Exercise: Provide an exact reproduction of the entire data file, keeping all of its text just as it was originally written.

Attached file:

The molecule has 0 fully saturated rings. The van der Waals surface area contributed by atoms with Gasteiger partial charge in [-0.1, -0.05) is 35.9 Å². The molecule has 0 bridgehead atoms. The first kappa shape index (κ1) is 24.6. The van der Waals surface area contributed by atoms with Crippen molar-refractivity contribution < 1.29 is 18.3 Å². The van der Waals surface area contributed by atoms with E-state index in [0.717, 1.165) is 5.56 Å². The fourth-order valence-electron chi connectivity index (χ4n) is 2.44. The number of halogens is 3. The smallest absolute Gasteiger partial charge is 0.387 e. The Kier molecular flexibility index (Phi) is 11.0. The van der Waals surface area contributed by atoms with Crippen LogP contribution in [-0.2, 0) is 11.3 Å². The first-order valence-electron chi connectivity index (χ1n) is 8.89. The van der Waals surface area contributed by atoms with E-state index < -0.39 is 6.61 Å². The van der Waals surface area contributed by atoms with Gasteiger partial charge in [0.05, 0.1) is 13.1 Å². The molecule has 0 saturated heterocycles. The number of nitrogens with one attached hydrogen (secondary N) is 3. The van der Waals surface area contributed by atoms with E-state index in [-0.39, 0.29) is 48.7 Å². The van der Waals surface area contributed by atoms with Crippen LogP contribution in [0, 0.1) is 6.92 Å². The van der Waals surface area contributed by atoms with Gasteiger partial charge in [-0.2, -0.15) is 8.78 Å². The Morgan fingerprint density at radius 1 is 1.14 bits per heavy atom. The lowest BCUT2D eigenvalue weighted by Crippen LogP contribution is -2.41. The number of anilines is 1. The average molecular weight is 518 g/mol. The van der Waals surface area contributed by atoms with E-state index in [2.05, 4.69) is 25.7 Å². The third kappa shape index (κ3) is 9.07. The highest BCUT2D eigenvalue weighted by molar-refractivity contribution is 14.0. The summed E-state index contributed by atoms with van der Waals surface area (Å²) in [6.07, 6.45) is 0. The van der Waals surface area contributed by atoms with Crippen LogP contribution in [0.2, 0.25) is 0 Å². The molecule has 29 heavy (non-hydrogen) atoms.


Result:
The molecule has 0 fully saturated rings. The van der Waals surface area contributed by atoms with Gasteiger partial charge in [-0.1, -0.05) is 35.9 Å². The molecule has 0 bridgehead atoms. The first kappa shape index (κ1) is 24.6. The van der Waals surface area contributed by atoms with Crippen molar-refractivity contribution < 1.29 is 18.3 Å². The van der Waals surface area contributed by atoms with E-state index in [0.717, 1.165) is 5.56 Å². The fourth-order valence-electron chi connectivity index (χ4n) is 2.44. The number of halogens is 3. The smallest absolute Gasteiger partial charge is 0.387 e. The Kier molecular flexibility index (Phi) is 11.0. The van der Waals surface area contributed by atoms with Crippen LogP contribution in [-0.2, 0) is 11.3 Å². The first-order valence-electron chi connectivity index (χ1n) is 8.89. The van der Waals surface area contributed by atoms with E-state index < -0.39 is 6.61 Å². The van der Waals surface area contributed by atoms with Gasteiger partial charge in [0.05, 0.1) is 13.1 Å². The molecule has 0 saturated heterocycles. The number of nitrogens with one attached hydrogen (secondary N) is 3. The van der Waals surface area contributed by atoms with E-state index in [-0.39, 0.29) is 48.7 Å². The van der Waals surface area contributed by atoms with Crippen LogP contribution in [0, 0.1) is 6.92 Å². The van der Waals surface area contributed by atoms with Gasteiger partial charge in [-0.2, -0.15) is 8.78 Å². The Morgan fingerprint density at radius 1 is 1.14 bits per heavy atom. The lowest BCUT2D eigenvalue weighted by Crippen LogP contribution is -2.41. The number of anilines is 1. The average molecular weight is 518 g/mol. The van der Waals surface area contributed by atoms with E-state index in [2.05, 4.69) is 25.7 Å². The third kappa shape index (κ3) is 9.07. The highest BCUT2D eigenvalue weighted by molar-refractivity contribution is 14.0. The summed E-state index contributed by atoms with van der Waals surface area (Å²) in [6.07, 6.45) is 0. The van der Waals surface area contributed by atoms with Crippen LogP contribution in [0.2, 0.25) is 0 Å². The molecule has 29 heavy (non-hydrogen) atoms.